The country's first courts and tribunals service centres will open the justice system to more working people, HM Courts and Tribunals Service and the Ministry of Justice have announced today as part of its £1bn modernisation reforms.
Birmingham and Stoke-on-Trent will host the centres, employing more than 300 people each in roles involving processing cases, issuing court orders and hearing notices, in addition to answering telephone and online enquiries.
Justice minister Dominic Raab said: 'These new administrative centres will make sure we deliver better services for those using the courts system, whilst delivering better bang for the taxpayers' buck. The move is part of our £1bn reform programme to digitise the justice system - making it more sensitive for witnesses, more convenient for other users and better value for public money.'
Last year, HMCTS dealt with over 4.1 million criminal, civil, family and tribunal cases. The government expects to open more centres which will handle mainly associated enquiries.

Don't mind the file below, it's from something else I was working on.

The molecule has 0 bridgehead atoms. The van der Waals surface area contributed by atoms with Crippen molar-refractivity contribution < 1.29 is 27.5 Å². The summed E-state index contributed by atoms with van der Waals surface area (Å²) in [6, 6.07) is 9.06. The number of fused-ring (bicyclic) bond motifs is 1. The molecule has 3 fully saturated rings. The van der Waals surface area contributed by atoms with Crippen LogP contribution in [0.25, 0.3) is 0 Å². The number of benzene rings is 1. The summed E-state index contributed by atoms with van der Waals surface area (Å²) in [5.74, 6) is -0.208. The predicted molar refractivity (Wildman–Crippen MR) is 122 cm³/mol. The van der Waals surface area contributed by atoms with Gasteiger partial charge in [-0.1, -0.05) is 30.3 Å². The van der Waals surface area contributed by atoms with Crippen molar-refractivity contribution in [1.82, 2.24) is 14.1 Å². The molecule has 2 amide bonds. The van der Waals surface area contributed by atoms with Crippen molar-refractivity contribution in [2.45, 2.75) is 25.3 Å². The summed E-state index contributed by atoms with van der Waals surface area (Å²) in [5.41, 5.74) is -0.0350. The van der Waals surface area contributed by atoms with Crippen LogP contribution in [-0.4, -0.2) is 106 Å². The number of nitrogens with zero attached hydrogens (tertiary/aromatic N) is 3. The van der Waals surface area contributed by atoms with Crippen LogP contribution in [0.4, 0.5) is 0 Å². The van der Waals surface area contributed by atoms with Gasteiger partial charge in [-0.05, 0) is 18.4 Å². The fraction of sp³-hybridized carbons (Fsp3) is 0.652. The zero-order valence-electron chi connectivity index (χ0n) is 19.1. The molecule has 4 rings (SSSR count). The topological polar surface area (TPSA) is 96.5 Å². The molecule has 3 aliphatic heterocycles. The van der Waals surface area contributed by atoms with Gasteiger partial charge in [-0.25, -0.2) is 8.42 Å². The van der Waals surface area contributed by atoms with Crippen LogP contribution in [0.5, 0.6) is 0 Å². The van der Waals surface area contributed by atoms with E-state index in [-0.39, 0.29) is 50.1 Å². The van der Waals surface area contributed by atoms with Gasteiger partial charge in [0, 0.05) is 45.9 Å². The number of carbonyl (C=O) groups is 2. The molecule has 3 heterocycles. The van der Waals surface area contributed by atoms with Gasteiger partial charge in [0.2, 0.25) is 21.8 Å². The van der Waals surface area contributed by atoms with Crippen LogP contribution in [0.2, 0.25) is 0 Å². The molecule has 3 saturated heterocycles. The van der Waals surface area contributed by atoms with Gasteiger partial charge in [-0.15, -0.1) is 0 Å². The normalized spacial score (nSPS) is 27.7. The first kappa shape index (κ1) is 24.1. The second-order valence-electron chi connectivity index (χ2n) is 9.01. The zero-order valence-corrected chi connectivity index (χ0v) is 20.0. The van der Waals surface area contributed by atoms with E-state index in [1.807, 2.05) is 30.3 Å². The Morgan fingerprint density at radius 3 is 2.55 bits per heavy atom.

According to today's announcement, the centres are being planned based on research into what users want and need, in consultation with judges, magistrates and legal professionals, and agencies that represent the public and support people with cases going through the justice system.
The centres 'go beyond what has been done before, because they go beyond telephone answering', the government said. 'They underpin wider changes in how and where the justice system can be accessed. People can now access easy-to-use services online – including applying for a divorce, making a benefit appeal, entering a plea for a speeding offence – making the justice system more open to working people.'
Plans were also announced for a new 'operating model' to collect criminal fines. Staff based in 50 countrywide locations will be moved into three centres: in Leeds, Runcorn and Cwmbran.